19th century depiction of Pope Theodore I
|Papacy began||24 November 642|
|Papacy ended||14 May 649|
|Born||Jerusalem, Byzantine Empire|
|Died||14 May 649|
|Other popes named Theodore|
Pope Theodore I (Latin : Theodorus I; died 14 May 649) was Bishop of Rome from 24 November 642 to his death in 649.
According to the Liber Pontificalis , he was a Greek inhabitant of Jerusalem whose father Theodorus had been a bishop in the city.He was among the many Syrian clergy who fled to Rome following the Muslim conquest of the Levant.
He was made a cardinal deacon (possibly around 640) and a full cardinal by Pope John IV.
His election was supported by the Exarch of Ravenna and he was installed on 24 November 642, succeeding John IV.The main focus of his pontificate was the continued struggle against the heretical Monothelites. He refused to recognize Paul as the Patriarch of Constantinople, because his predecessor, Pyrrhus, had not been correctly replaced. He pressed Emperor Constans II to withdraw the Ecthesis of Heraclius. While his efforts made little impression on Constantinople, it increased the opposition to the heresy in the West; Pyrrhus even briefly recanted his heresy (645), but was excommunicated in 648. Paul was excommunicated in 649. In response, Paul destroyed the Roman altar in the palace of Placidia and exiled or imprisoned the papal nuncios. But he also sought to end the issue with the Emperor by promulgating the Type of Constans, ordering that the Ecthesis be taken down and seeking to end discussion on the doctrine.
Theodore planned the Lateran Council of 649 to condemn the Ecthesis, but died before he could convene it. His successor, Pope Martin I, did so instead. Theodore was buried in St. Peter's Basilica.
His feast day in the Orthodox Church is on 18 May.
Theodorus, natione Grecus, ex patre Theodoro episcopo de civitate Hierusolima
Pope Martin I reigned from 21 July 649 to his death in 655. He succeeded Pope Theodore I on 5 July 649. He was the only pope during the Eastern Roman domination of the papacy whose election was not approved by a mandate from Constantinople. Martin I was exiled by Emperor Constans II and died at Cherson. He is considered a saint and martyr by the Catholic Church and the Eastern Orthodox Church. In the Orthodox church he is known as St. Martin the Confessor, the Pope of Rome.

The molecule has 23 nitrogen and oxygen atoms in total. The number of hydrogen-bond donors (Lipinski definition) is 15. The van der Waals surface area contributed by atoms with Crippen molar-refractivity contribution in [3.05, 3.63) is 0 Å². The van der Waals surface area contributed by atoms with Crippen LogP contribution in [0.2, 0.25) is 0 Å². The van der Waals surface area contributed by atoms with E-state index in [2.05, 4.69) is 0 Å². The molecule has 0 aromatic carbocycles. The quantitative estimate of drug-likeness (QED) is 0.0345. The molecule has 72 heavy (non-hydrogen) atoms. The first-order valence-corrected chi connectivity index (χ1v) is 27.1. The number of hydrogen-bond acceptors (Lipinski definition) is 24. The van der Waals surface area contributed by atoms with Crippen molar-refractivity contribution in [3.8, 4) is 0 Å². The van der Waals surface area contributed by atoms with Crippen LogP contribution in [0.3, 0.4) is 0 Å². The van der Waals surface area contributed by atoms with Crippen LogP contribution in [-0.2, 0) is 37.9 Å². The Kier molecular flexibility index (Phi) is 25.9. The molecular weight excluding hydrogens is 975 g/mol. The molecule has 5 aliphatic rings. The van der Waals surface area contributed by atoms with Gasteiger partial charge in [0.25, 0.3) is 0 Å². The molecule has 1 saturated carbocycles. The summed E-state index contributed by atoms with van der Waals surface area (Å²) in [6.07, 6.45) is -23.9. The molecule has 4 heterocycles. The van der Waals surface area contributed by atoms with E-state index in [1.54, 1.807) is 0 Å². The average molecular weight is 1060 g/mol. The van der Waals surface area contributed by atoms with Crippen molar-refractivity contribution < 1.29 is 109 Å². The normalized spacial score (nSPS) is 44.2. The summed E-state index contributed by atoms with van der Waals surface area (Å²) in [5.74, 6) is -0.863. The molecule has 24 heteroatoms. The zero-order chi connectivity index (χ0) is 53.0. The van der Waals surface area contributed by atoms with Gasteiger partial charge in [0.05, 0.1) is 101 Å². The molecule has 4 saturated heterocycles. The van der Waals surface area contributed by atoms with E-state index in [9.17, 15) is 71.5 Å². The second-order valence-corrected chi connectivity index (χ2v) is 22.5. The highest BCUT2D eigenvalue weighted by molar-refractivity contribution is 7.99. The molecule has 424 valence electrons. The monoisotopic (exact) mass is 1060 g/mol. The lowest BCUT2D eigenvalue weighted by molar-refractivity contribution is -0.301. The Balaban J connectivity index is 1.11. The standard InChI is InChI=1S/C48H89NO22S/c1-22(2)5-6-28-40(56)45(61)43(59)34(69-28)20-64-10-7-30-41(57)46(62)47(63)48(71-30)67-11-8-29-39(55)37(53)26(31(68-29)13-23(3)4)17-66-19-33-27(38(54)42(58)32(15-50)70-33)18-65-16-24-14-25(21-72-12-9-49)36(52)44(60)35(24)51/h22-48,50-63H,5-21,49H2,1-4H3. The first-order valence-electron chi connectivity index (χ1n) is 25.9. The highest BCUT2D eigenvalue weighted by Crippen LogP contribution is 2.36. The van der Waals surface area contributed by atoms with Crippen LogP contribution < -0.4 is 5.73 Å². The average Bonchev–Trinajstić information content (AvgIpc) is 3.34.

Pope Benedict VI was Pope from 19 January 973 to his death in 974. His brief pontificate occurred in the political context of the establishment of the Holy Roman Empire, during the transition between the reigns of German emperors Otto I and Otto II, incorporating the struggle for power of Roman aristocratic families such as the Crescentii and Tusculani.
Pope Sergius II was pope from January 844 to his death in 847.
Pope Theodore II was Pope for twenty days in December 897. His short reign occurred during a period of partisan strife in the Catholic Church, which was entangled with a period of feudal violence and disorder in central Italy. His main act as pope was to annul the "Cadaver Synod" of the previous January, therefore reinstating the acts and ordinations of Pope Formosus, which had themselves been annulled by Pope Stephen VI. He also had the body of Formosus recovered from the river Tiber and reburied with honour. He died in office in late December 897.
Pope Eugene I, also known as Eugenius I, was Bishop of Rome from 10 August 654 to his death in 657. He was a native of Rome, born to one Rufinianus.
Pope Lucius III, born Ubaldo Allucingoli, reigned from 1 September 1181 to his death in 1185.
The Third Council of Constantinople, counted as the Sixth Ecumenical Council by the Eastern Orthodox and Catholic Churches, as well by certain other Western Churches, met in 680/681 and condemned monoenergism and monothelitism as heretical and defined Jesus Christ as having two energies and two wills.